I came across an urban legend that says your brain continues to work, even after you have been decapitated. I thought exploring that legend was worth pursuing.

There certainly is finality to losing your head! Or is there? Whether is it done through beheading, where the head is accidentally detached from the body, or through decapitation (intentional severing of the head), – like the use of the guillotine during the French Revolution or still in use by certain governments or terrorists, the separation of the head from the body appears to be final. The question is, if you lose your head do you immediately lose all your capacities – even for a few seconds?

This may sound gruesome, but it brings up some interesting questions. We often hear that a chicken continues to walk around long after their heads have been cut off. Is this an urban legend?

It is possible for a chicken to move around after beheading, but only for a limited time – from a few seconds to several days). “A moving chicken is not really alive, nor really headless. A completely beheaded chicken moves around because the muscles in the body are moved by random impulses from the nerves, which typically don’t last very long.” The University of George Department of Poultry Science conducted lengthy studies on decapitated boiler hens. They found that most headless birds lasted only a few seconds, and more extreme cases bleeding and muscle activity went on for up to 90 seconds.

There actually was a verified case (confirmed by the University of Utah in Salt Lake City, 1942) where a chicken lived for 18 months after his owner tried to chop off his head for dinner. Mike the Miracle Chicken’s (as he came to be known) owner tried to cut off the head of the bird, but missed the jugular vein and left part of one ear and most of his brain stem intact. Mike and his owners toured the country for the next 18 months as a sideshow act. The fact is, Mike was only partially decapitated, and what was left was enough to keep him going.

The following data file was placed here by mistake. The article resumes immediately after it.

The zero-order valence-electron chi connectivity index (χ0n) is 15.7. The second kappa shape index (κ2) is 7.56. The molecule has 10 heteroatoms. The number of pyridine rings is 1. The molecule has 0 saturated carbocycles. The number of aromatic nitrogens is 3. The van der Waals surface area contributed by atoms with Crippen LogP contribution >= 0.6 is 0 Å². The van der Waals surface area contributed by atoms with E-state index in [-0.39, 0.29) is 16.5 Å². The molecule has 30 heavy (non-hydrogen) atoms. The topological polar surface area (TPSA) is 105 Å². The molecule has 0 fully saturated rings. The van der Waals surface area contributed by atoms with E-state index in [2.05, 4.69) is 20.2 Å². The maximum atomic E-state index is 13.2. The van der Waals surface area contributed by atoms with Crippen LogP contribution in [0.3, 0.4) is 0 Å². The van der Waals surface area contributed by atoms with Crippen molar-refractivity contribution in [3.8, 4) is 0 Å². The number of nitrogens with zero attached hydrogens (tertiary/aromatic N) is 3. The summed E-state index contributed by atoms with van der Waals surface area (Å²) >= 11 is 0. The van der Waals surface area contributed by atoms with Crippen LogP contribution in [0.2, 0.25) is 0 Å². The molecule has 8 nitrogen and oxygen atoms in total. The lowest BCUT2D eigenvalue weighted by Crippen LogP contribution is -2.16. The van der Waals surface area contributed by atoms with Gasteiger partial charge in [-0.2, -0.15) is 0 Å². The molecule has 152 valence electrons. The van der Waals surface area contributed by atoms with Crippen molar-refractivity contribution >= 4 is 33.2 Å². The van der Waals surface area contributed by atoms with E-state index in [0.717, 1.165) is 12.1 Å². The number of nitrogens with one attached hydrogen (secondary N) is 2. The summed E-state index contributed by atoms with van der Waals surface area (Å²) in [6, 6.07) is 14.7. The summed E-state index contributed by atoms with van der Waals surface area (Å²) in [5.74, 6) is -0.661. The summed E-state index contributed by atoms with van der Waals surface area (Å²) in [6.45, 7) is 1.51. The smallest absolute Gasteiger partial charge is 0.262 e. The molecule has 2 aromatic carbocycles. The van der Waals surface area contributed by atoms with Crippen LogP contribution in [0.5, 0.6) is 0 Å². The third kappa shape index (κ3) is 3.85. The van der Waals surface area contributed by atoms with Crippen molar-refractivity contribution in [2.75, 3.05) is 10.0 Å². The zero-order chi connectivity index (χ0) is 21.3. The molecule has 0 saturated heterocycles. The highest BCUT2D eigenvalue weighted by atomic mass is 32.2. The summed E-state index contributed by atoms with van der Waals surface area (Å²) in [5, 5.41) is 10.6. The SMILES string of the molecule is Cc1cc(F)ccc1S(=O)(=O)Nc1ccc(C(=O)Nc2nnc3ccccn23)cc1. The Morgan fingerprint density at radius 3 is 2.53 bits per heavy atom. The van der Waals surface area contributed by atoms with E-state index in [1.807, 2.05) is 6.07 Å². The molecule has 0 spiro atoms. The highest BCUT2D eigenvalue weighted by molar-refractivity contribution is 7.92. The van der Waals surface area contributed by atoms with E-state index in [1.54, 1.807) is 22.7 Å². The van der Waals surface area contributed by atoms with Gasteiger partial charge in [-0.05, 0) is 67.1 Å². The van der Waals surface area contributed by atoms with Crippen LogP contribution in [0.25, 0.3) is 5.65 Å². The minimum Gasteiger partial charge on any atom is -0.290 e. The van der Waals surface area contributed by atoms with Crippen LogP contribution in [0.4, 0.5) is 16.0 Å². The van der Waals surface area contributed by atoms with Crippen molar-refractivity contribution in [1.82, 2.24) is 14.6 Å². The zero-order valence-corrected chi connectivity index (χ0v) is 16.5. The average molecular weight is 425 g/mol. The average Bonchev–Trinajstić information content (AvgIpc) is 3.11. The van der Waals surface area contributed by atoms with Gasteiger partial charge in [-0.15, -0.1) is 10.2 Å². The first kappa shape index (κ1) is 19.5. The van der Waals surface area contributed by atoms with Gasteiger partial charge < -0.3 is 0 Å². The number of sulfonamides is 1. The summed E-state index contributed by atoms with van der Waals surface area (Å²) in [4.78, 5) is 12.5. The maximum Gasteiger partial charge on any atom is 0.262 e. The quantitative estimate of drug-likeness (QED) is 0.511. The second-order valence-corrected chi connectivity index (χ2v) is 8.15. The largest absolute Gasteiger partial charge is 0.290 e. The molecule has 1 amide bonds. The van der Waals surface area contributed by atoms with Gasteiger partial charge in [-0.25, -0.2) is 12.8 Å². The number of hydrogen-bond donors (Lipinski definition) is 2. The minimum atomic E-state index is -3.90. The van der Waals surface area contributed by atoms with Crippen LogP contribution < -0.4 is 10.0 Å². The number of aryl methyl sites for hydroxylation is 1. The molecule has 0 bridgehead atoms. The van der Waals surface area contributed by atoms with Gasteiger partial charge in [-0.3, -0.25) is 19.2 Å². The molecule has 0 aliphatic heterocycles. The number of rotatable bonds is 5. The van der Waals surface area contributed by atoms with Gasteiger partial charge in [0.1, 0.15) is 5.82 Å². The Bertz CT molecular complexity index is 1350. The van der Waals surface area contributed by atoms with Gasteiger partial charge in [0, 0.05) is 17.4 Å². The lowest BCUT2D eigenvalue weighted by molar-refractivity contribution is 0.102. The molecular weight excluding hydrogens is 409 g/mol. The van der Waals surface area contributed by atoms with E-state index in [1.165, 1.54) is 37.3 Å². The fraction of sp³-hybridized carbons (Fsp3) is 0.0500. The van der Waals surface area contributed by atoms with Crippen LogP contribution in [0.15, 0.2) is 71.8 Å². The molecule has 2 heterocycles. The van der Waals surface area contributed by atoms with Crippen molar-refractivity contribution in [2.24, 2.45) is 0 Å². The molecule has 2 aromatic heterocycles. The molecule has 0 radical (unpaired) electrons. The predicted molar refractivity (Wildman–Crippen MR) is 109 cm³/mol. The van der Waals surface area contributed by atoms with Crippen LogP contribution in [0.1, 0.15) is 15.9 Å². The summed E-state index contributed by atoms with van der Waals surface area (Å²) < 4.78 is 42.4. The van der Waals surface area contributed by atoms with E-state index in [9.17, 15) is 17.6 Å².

In history, as most of us know, decapitation was an accepted form of execution for criminals. It was assumed to be the quickest and most humane way to execute, but was it?

On July 17, 1793, a woman named Charlotte Corday was executed by guillotine in France for the assassination of a well-liked radical journalist, Jean-Paul Marat. The crowd was eager to see Corday pay for her crime. Once the guillotine blade severed Corday’s head it fell and one of the executioner’s assistants picked it up and slapped its cheek. Witnesses said Corday’s eyes turned to look at the man, and the expression on her face changed to indignation. After that incident, “people executed by guillotine during the Revolution were asked to blink afterward, and witnesses claim that the blinking occurred for up to 30 seconds.”

French physician Dr. Gabriel Beaurieux witnessed the beheading of a man named Languille in 1905. Beaurieux wrote that immediately afterward, “the eyelids and lips … worked in irregularly rhythmic contractions for about five or six seconds.” Dr. Beaurieux called out his name and said that Languille’s eyelids “slowly lifted up, without any spasmodic contraction” and that “his pupils focused themselves”. This occurred again for a second time, but the third time Beaurieux spoke, there was no response.

Most modern scientists believe these were simply reflexive twitching of muscles, rather than conscious, deliberate movement. Cut off from the heart (and therefore, from oxygen), the brain immediately goes into a coma and begins to die. According to and article in New Scientist by Dr. Harold Hillman, consciousness is “probably lost within 2-3 seconds, due to a rapid fall of intracranial perfusion of blood”. Hillman also goes on to point out that the guillotine was anything but humane. He states that “death occurs due to separation of the brain and spinal cord, after transection of the surrounding tissues. This must cause acute and possibly severe pain.”

So while it’s not entirely impossible for someone to still be conscious after being decapitated, it’s not likely unless they were not totally beheaded. Once the brain is separated from the body the nerves and muscles may still twitch and contract, but the body is dead.

This article was shared by two-time USA Memory Champion, memory training expert and memory keynote, Ron White.


Discovery, Fit & Health – Your Brain Stays Active After You Get Decapitated: http://health.howstuffworks.com/human-body/systems/nervous-system/10-brain-myths6.htm

Wikipedia – Decapitation: http://en.wikipedia.org/wiki/Decapitation; Mike the Headless Chicken: http://en.wikipedia.org/wiki/Mike_the_Headless_Chicken

Wikki Answers, Answers.com – Is it possible for chickens to live without a head?: http://wiki.answers.com/Q/Is_it_possible_for_a_chicken_to_live_without_a_head#ixzz1WzM6YxOE

­Kershaw, Alister. “A History of the Guillotine.” New York : Barnes & Noble, 199

Hillman, Harold “An unnatural way to die.” New Scientist, October 27, 1983, pg 276-278